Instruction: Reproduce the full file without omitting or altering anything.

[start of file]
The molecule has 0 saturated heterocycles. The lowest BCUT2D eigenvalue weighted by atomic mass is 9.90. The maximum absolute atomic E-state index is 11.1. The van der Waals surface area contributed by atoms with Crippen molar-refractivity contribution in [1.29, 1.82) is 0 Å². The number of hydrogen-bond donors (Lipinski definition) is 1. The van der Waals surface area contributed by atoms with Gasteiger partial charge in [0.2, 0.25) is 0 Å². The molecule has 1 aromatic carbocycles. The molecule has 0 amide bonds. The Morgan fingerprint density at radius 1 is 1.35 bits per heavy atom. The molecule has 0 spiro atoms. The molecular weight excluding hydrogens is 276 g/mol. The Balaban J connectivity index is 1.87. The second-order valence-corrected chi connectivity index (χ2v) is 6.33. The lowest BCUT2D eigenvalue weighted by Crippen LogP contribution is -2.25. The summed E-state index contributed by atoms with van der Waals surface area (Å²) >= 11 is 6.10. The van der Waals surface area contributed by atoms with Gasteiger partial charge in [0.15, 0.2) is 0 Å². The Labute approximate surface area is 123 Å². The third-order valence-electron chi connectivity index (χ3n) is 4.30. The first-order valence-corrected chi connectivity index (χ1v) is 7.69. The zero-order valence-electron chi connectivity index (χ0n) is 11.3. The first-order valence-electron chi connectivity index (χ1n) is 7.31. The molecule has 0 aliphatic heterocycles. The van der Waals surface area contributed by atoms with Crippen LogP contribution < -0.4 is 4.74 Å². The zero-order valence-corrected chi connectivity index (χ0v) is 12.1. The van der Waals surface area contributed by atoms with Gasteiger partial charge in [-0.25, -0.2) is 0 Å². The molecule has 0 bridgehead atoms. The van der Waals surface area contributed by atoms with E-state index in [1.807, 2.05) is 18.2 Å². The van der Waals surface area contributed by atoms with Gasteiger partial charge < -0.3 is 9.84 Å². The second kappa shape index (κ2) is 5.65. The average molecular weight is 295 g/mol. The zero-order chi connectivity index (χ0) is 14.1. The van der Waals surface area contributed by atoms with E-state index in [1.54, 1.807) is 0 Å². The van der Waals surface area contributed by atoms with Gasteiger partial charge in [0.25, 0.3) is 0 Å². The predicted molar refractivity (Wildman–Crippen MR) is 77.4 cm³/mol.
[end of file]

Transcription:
The molecule has 0 saturated heterocycles. The lowest BCUT2D eigenvalue weighted by atomic mass is 9.90. The maximum absolute atomic E-state index is 11.1. The van der Waals surface area contributed by atoms with Crippen molar-refractivity contribution in [1.29, 1.82) is 0 Å². The number of hydrogen-bond donors (Lipinski definition) is 1. The van der Waals surface area contributed by atoms with Gasteiger partial charge in [0.2, 0.25) is 0 Å². The molecule has 1 aromatic carbocycles. The molecule has 0 amide bonds. The Morgan fingerprint density at radius 1 is 1.35 bits per heavy atom. The molecule has 0 spiro atoms. The molecular weight excluding hydrogens is 276 g/mol. The Balaban J connectivity index is 1.87. The second-order valence-corrected chi connectivity index (χ2v) is 6.33. The lowest BCUT2D eigenvalue weighted by Crippen LogP contribution is -2.25. The summed E-state index contributed by atoms with van der Waals surface area (Å²) >= 11 is 6.10. The van der Waals surface area contributed by atoms with Gasteiger partial charge in [0.15, 0.2) is 0 Å². The Labute approximate surface area is 123 Å². The third-order valence-electron chi connectivity index (χ3n) is 4.30. The first-order valence-corrected chi connectivity index (χ1v) is 7.69. The zero-order valence-electron chi connectivity index (χ0n) is 11.3. The first-order valence-electron chi connectivity index (χ1n) is 7.31. The molecule has 0 aliphatic heterocycles. The van der Waals surface area contributed by atoms with Crippen LogP contribution < -0.4 is 4.74 Å². The zero-order valence-corrected chi connectivity index (χ0v) is 12.1. The van der Waals surface area contributed by atoms with Gasteiger partial charge in [-0.25, -0.2) is 0 Å². The molecule has 0 bridgehead atoms. The van der Waals surface area contributed by atoms with E-state index in [1.807, 2.05) is 18.2 Å². The van der Waals surface area contributed by atoms with Gasteiger partial charge < -0.3 is 9.84 Å². The second kappa shape index (κ2) is 5.65. The average molecular weight is 295 g/mol. The zero-order chi connectivity index (χ0) is 14.1. The van der Waals surface area contributed by atoms with E-state index in [1.54, 1.807) is 0 Å². The van der Waals surface area contributed by atoms with Gasteiger partial charge in [0.25, 0.3) is 0 Å². The predicted molar refractivity (Wildman–Crippen MR) is 77.4 cm³/mol.